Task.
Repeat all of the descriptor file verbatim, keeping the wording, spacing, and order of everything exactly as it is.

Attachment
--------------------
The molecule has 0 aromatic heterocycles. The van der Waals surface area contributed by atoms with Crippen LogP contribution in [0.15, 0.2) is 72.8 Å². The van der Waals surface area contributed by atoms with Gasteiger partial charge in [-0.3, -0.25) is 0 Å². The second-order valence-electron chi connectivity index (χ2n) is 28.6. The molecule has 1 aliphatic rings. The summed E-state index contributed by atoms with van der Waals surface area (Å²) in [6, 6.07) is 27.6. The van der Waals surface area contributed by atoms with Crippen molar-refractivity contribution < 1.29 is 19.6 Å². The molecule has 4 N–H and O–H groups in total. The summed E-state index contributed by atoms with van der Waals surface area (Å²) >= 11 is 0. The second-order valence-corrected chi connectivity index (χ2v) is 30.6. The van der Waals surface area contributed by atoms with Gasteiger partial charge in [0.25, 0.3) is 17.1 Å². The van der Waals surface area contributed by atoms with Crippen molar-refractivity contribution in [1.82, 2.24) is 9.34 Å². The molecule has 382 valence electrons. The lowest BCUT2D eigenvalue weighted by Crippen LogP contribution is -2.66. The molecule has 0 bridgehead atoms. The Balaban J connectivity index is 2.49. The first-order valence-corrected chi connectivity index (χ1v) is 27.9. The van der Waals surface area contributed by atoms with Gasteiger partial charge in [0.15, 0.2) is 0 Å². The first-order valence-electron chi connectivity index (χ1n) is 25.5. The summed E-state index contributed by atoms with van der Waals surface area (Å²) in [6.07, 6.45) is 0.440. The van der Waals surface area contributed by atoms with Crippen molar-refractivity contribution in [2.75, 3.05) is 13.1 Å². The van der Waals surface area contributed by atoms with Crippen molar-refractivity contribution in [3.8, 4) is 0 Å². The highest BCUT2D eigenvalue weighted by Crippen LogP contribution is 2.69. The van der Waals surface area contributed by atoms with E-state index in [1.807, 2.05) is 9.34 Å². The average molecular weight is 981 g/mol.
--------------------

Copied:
The molecule has 0 aromatic heterocycles. The van der Waals surface area contributed by atoms with Crippen LogP contribution in [0.15, 0.2) is 72.8 Å². The van der Waals surface area contributed by atoms with Gasteiger partial charge in [-0.3, -0.25) is 0 Å². The second-order valence-electron chi connectivity index (χ2n) is 28.6. The molecule has 1 aliphatic rings. The summed E-state index contributed by atoms with van der Waals surface area (Å²) in [6, 6.07) is 27.6. The van der Waals surface area contributed by atoms with Crippen molar-refractivity contribution < 1.29 is 19.6 Å². The molecule has 4 N–H and O–H groups in total. The summed E-state index contributed by atoms with van der Waals surface area (Å²) >= 11 is 0. The second-order valence-corrected chi connectivity index (χ2v) is 30.6. The van der Waals surface area contributed by atoms with Gasteiger partial charge in [0.25, 0.3) is 17.1 Å². The van der Waals surface area contributed by atoms with Crippen molar-refractivity contribution in [1.82, 2.24) is 9.34 Å². The molecule has 382 valence electrons. The lowest BCUT2D eigenvalue weighted by Crippen LogP contribution is -2.66. The molecule has 0 bridgehead atoms. The Balaban J connectivity index is 2.49. The first-order valence-corrected chi connectivity index (χ1v) is 27.9. The van der Waals surface area contributed by atoms with Gasteiger partial charge in [0.15, 0.2) is 0 Å². The first-order valence-electron chi connectivity index (χ1n) is 25.5. The summed E-state index contributed by atoms with van der Waals surface area (Å²) in [6.07, 6.45) is 0.440. The van der Waals surface area contributed by atoms with Crippen molar-refractivity contribution in [2.75, 3.05) is 13.1 Å². The van der Waals surface area contributed by atoms with Crippen molar-refractivity contribution in [3.8, 4) is 0 Å². The highest BCUT2D eigenvalue weighted by Crippen LogP contribution is 2.69. The van der Waals surface area contributed by atoms with E-state index in [1.807, 2.05) is 9.34 Å². The average molecular weight is 981 g/mol.